75-year-old mini-Tudor gets inverter technology

Dec. 1, 2008
High efficiency ductless system helps mini-Tudor home save on energy bills

Arlington, Va. — There's very little that's typical about Rich Abernathy, president of Air Cool & Heating Systems, a seven-person firm based in Alexandria, Va. He's an explorer, always looking for new ways to tackle a challenge.

“I need to be aware of new and emerging technology solutions. Especially now, with energy concerns riding high on my customer's list of concerns,” said Abernathy.

In the past year or so, they've seen a dramatic shift away from standard HVAC systems. His customers want solar heat and photovoltaic, geothermal, radiant heat and high efficiency ductless systems.

“To stay sharp, we do it all,” he said.

“One of the things I encourage — almost demand — of my customers is that they collect a year's worth of energy and fuel receipts before we do our work,” added Abernathy. “And because every system we install will substantially reduce their energy consumption, I want them to see the impact of it. There are often huge comfort advantages, but energy savings are usually in the lead.”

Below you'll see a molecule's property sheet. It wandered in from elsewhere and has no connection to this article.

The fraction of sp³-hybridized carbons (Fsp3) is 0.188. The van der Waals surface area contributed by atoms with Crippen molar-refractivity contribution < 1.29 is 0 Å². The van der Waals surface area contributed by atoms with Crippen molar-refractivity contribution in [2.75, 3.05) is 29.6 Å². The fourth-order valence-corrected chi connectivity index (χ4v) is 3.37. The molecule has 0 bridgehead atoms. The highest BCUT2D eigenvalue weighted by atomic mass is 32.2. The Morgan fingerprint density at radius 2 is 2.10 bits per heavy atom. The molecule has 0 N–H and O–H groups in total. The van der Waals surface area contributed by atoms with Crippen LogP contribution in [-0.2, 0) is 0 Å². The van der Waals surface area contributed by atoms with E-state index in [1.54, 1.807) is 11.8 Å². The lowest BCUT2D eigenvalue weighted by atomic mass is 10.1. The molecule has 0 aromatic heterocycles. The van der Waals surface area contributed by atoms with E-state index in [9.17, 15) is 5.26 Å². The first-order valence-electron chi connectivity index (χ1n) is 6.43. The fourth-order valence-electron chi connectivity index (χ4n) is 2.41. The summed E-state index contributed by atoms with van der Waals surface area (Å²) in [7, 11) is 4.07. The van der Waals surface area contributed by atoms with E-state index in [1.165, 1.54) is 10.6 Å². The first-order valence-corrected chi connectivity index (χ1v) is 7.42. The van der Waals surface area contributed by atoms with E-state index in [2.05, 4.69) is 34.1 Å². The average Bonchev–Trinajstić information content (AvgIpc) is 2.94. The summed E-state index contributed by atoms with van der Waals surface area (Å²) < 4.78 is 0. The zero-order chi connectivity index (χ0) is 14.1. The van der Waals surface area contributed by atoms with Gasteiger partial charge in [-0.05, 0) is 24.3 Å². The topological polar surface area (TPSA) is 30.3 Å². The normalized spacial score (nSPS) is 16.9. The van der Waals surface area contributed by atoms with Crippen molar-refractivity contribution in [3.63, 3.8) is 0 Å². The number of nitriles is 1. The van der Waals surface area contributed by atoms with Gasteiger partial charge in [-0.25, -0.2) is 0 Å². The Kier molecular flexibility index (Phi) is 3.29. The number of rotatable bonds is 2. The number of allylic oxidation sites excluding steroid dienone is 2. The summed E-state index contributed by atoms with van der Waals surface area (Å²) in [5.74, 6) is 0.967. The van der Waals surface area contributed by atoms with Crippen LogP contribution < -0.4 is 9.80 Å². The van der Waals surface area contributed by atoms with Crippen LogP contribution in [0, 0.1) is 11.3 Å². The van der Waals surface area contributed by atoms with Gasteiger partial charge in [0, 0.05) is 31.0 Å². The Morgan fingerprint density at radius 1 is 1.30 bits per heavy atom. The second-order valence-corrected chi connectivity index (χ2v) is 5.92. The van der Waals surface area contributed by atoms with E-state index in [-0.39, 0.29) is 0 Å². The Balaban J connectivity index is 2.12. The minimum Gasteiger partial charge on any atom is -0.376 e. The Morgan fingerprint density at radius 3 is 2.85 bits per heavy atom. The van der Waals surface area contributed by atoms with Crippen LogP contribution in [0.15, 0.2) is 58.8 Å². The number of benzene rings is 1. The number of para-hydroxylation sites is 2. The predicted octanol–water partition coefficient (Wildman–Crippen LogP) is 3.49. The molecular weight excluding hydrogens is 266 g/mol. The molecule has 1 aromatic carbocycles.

A year ago, Abernathy received a call from Sharon McDougal. A real estate agent, she and her husband live in a charming 2,000-sq.ft., two bedroom, two bath brick and stone, Cape Cod style “mini-Tudor” built in 1933, long before central systems and duct runs were in vogue.

Gas-guzzler no more

Despite its modest size, the uncomfortable home was a gas-guzzler, and electric bills were increasing steadily.

A 10-year-old gas-fired boiler heated cast iron radiators in all levels of the home except for the partially finished basement.

“And even though our home isn't large, our energy bills were really getting out of hand,” said McDougal.

“We've lived in the home for 10 years with window units providing the only a/c, and only in parts of the home,” she said. “It was uncomfortable, inefficient and noisy. We knew we had to do something about it when the windowsills began to rot and leak from dripping condensate.